Colloquium LIVE Feed

Posted on December 16, 2004  /  3 Comments

Sujata: summary too lenghty Luxman: Since audience is EU needs to have language on ICT uplifting “masses” and “rural” access. Malathy: Process element of regulation is not there? Rohan: Study was originally for investor study and language taken from WTO language leaving out the independence of regulator. Process question will be in another study comparing different sectors. Malathy: why cant process be built into current study?

Rohan Responds Rapidly to Nepal

Posted on December 13, 2004  /  2 Comments

Rapid Response Unit: 14 December 2004 LIRNEasia made a short, but productive call on Nepal’s High-Level Commission for Information Technology (HLCIT) last week, to advise on jump-starting its e government and reform processes. The visit came within less than ten days of a request for Rapid Response assistance by Mr. Sharad Chandra Shah, HLCIT’s Vice Chairman. In his three day visit, executive director Rohan Samarajiva conducted two key sessions, with HLCIT and decision making level representatives of government, private sector and civil society. The first was a seminar, concerned with how Nepal can rapidly implement e-government initiatives, drawing on experience from Sri Lanka.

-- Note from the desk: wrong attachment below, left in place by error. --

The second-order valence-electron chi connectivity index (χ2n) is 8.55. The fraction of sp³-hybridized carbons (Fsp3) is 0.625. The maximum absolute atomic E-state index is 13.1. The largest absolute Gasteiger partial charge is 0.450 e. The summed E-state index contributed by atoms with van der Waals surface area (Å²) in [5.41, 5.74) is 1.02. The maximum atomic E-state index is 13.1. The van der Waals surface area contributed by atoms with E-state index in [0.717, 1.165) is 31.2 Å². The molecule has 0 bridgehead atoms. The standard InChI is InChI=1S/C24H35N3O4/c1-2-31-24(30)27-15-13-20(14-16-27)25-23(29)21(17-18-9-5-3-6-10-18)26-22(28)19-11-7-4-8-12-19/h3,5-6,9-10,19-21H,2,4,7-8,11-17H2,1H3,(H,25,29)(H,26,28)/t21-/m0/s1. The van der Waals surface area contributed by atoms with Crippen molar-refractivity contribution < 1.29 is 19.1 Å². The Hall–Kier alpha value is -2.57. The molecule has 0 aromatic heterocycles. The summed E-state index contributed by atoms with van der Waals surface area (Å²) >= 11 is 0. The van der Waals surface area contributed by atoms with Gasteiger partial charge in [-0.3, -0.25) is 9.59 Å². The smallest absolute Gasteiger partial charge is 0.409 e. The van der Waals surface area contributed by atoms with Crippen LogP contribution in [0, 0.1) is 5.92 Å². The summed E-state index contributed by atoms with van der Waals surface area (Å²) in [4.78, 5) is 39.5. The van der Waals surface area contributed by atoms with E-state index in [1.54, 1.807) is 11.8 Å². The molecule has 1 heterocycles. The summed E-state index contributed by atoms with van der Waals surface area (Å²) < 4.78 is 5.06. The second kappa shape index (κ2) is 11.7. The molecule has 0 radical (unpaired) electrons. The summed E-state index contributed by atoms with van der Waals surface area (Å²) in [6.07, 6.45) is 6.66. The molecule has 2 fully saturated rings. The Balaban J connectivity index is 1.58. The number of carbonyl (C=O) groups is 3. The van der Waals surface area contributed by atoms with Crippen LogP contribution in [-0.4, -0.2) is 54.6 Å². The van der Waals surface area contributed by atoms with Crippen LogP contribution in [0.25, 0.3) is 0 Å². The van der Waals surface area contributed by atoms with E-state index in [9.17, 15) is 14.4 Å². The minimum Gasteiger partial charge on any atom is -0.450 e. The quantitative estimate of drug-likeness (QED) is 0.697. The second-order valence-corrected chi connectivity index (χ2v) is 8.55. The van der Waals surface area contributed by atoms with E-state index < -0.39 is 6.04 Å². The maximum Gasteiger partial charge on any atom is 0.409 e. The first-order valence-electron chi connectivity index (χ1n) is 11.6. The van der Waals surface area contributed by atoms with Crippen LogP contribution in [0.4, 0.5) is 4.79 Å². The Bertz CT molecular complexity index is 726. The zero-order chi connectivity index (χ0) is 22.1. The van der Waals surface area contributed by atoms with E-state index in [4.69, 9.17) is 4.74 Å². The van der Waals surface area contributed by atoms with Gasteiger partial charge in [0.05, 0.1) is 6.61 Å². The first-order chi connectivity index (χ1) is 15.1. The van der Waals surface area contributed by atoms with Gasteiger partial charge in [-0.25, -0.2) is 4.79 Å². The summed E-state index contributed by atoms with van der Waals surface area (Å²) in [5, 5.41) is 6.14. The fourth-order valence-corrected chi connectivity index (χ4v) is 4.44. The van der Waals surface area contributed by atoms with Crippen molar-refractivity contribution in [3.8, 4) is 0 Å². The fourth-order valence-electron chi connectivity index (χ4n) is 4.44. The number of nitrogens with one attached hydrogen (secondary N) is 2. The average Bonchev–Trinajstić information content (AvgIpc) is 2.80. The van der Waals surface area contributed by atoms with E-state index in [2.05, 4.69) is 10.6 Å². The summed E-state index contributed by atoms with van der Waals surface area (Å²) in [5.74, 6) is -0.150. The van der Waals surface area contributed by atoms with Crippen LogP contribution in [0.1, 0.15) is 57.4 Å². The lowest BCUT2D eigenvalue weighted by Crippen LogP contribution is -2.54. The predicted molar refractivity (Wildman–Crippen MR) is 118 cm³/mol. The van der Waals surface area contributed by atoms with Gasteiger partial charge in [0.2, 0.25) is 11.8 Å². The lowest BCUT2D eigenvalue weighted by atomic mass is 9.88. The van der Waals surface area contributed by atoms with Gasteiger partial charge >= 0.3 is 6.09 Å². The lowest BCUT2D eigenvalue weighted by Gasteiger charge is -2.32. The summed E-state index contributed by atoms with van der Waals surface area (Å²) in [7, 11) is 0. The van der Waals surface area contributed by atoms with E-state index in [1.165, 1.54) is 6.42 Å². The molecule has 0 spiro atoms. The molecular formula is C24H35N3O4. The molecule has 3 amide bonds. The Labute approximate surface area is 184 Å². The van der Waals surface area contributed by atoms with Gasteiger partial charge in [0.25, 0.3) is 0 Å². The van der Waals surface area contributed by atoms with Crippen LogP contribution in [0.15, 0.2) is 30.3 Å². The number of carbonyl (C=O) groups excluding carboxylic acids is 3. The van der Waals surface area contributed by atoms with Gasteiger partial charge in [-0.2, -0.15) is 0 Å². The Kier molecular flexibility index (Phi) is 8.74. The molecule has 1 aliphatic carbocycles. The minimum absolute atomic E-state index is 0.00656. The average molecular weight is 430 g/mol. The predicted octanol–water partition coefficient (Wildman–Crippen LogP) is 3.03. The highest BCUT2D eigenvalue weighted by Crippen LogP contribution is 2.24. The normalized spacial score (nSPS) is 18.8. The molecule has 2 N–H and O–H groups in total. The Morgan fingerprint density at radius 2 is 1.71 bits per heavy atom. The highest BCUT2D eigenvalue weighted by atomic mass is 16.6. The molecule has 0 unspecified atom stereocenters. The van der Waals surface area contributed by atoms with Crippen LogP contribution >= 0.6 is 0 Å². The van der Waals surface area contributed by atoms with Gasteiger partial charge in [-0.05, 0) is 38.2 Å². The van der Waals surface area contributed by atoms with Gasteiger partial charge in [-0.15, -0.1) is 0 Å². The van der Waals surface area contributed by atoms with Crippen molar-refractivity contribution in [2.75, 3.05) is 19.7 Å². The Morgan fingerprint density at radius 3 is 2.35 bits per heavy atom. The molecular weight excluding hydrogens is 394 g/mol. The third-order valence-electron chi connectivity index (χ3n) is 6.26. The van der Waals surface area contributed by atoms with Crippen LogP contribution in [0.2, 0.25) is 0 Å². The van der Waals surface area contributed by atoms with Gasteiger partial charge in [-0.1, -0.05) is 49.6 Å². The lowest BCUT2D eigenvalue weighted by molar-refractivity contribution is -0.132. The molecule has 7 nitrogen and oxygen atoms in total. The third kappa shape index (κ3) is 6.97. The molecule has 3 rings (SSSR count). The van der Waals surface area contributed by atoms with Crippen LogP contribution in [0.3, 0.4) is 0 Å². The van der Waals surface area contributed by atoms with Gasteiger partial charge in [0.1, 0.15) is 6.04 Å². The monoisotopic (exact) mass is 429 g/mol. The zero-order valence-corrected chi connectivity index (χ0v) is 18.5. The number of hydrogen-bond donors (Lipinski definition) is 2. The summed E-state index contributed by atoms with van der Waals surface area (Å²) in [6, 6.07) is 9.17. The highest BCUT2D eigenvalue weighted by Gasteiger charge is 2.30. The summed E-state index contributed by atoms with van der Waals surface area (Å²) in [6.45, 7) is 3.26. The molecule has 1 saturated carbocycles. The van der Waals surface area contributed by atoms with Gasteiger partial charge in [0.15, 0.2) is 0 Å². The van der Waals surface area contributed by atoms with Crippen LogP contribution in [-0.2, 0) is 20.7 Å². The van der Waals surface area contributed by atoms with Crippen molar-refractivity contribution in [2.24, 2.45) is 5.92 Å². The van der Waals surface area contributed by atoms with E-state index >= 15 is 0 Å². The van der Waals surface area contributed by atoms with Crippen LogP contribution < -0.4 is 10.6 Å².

Projects

Posted on November 5, 2004  /  0 Comments

* Eastern Nepal and Sri Lanka least-cost subsidy auctions* Innovating at the markets (Indonesian WiFi)* India’s universal service fund* Replicating Grameen Bangladesh* Demand-Side subsidies* Microeconomic assesments, etc* Focus on lack of backbone* Annual Sector and Regulatory Performance Indicators* Ongoing training programs* Web

Minutes of Colloquium

Posted on October 21, 2004  /  0 Comments